Washington Brotherhood: Politics, Social Life, and the Coming of the Civil War - Civil War America (Paperback)Rachel A. Shelden (author)
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Shelden uses primary documents - from housing records to personal diaries - to reveal the ways in which this political sociability influenced how laws were made in the antebellum era. Ultimately, this Washington ""bubble"" explains why so many of these men were unprepared for secession and war when the winter of 1860-61 arrived.
Publisher: The University of North Carolina Press
Number of pages: 296
Weight: 525 g
Dimensions: 235 x 155 x 21 mm
A refreshing and fruitful approach to political history.--Journal of American History
Shelden's work offers valuable insight into a male-dominated culture that was almost purposefully concealed from the public, adds a vital ingredient to our understanding of why politicians seemed peculiarly unable to grasp the likely repercussions of their actions in the late antebellum era, and provides the reader with an engaging and not infrequently entertaining read.--Civil War Book Review
[A] highly illuminating study of Washington political culture in the 1840s and 1850s.--Register of the Kentucky Historical Society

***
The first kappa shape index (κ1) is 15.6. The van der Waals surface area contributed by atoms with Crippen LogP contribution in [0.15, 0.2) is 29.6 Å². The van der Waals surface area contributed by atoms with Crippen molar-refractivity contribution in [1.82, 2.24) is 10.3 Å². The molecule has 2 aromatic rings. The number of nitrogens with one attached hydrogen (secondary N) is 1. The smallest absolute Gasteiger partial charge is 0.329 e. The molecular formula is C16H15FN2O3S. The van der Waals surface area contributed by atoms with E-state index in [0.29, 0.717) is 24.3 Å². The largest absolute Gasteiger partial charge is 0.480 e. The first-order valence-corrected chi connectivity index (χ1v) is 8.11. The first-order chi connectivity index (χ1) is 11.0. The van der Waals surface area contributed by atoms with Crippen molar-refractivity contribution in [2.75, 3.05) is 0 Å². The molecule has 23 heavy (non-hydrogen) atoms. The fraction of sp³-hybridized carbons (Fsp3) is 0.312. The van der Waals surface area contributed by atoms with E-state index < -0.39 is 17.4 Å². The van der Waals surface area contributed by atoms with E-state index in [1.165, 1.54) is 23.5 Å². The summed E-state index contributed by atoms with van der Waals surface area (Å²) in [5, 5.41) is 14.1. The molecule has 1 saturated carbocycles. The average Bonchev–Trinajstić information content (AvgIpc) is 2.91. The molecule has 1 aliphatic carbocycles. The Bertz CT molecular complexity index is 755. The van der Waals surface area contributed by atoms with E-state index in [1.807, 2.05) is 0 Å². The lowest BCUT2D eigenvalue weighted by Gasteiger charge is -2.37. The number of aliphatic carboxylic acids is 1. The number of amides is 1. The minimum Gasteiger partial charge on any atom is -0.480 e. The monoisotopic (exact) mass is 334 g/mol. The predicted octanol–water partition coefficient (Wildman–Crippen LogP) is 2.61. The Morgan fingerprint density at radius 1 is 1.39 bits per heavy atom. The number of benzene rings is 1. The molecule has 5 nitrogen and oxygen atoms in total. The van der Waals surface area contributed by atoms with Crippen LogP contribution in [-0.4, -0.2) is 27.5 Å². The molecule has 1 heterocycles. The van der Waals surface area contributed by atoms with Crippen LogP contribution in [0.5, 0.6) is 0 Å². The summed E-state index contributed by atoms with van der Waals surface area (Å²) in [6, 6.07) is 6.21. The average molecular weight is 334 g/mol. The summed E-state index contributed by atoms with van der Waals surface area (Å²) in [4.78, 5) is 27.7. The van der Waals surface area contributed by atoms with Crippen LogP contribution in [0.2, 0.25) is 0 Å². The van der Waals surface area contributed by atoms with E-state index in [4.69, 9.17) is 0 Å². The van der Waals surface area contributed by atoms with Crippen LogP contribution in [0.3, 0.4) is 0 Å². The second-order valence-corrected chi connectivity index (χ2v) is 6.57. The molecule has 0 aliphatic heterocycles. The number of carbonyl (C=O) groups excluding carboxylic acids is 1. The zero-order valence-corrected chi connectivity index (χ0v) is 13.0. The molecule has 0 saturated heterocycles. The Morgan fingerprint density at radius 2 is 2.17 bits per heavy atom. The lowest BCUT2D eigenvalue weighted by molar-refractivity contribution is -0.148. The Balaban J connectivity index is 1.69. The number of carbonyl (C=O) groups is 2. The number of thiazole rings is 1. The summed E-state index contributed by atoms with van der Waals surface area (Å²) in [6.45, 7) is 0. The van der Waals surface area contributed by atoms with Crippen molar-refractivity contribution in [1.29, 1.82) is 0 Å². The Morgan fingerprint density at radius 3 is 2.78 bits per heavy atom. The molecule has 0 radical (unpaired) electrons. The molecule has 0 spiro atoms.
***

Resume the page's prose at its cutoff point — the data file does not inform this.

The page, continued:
Shelden does an admirable job in illustrating how what is said on the floor of the House or Senate might not always be the best guide for historians.--Roll Call
A fresh and welcome grounding to the sometimes high-flying rhetoric of nineteenth-century political speech and policy-making. . . . A fascinating study of life behind the curtain of Washington society.--The Historian
Thoroughly researched and richly detailed. . . . [An] interesting and colorful tale.--Washington Post
A charming, superbly crafted examination of Washington, D.C., during the years when the slavery issue rose to prominence in American politics and then tore the country apart.--America's Civil War
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